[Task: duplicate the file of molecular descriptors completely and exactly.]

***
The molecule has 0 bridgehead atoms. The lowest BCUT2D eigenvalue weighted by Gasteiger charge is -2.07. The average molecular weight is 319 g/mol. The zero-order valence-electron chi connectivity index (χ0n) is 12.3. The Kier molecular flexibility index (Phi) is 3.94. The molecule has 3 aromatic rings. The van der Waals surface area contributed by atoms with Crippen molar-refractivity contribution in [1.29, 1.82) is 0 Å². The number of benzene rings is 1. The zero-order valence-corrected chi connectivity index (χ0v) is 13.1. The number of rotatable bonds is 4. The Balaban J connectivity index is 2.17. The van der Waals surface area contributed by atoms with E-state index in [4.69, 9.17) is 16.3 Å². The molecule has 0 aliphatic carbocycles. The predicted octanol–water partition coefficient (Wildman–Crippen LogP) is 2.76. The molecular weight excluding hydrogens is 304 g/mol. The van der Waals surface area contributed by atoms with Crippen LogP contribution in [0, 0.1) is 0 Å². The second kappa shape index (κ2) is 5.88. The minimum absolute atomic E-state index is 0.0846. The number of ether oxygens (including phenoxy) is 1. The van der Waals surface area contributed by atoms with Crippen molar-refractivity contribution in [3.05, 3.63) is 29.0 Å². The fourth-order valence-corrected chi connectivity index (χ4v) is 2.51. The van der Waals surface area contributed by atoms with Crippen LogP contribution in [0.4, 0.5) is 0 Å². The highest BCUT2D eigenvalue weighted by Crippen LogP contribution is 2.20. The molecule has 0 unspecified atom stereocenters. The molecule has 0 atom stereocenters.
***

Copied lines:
The molecule has 0 bridgehead atoms. The lowest BCUT2D eigenvalue weighted by Gasteiger charge is -2.07. The average molecular weight is 319 g/mol. The zero-order valence-electron chi connectivity index (χ0n) is 12.3. The Kier molecular flexibility index (Phi) is 3.94. The molecule has 3 aromatic rings. The van der Waals surface area contributed by atoms with Crippen molar-refractivity contribution in [1.29, 1.82) is 0 Å². The number of benzene rings is 1. The zero-order valence-corrected chi connectivity index (χ0v) is 13.1. The number of rotatable bonds is 4. The Balaban J connectivity index is 2.17. The van der Waals surface area contributed by atoms with E-state index in [4.69, 9.17) is 16.3 Å². The molecule has 0 aliphatic carbocycles. The predicted octanol–water partition coefficient (Wildman–Crippen LogP) is 2.76. The molecular weight excluding hydrogens is 304 g/mol. The van der Waals surface area contributed by atoms with Crippen LogP contribution in [0, 0.1) is 0 Å². The second kappa shape index (κ2) is 5.88. The minimum absolute atomic E-state index is 0.0846. The number of ether oxygens (including phenoxy) is 1. The van der Waals surface area contributed by atoms with Crippen molar-refractivity contribution in [3.05, 3.63) is 29.0 Å². The fourth-order valence-corrected chi connectivity index (χ4v) is 2.51. The van der Waals surface area contributed by atoms with Crippen LogP contribution in [0.4, 0.5) is 0 Å². The highest BCUT2D eigenvalue weighted by Crippen LogP contribution is 2.20. The molecule has 0 unspecified atom stereocenters. The molecule has 0 atom stereocenters.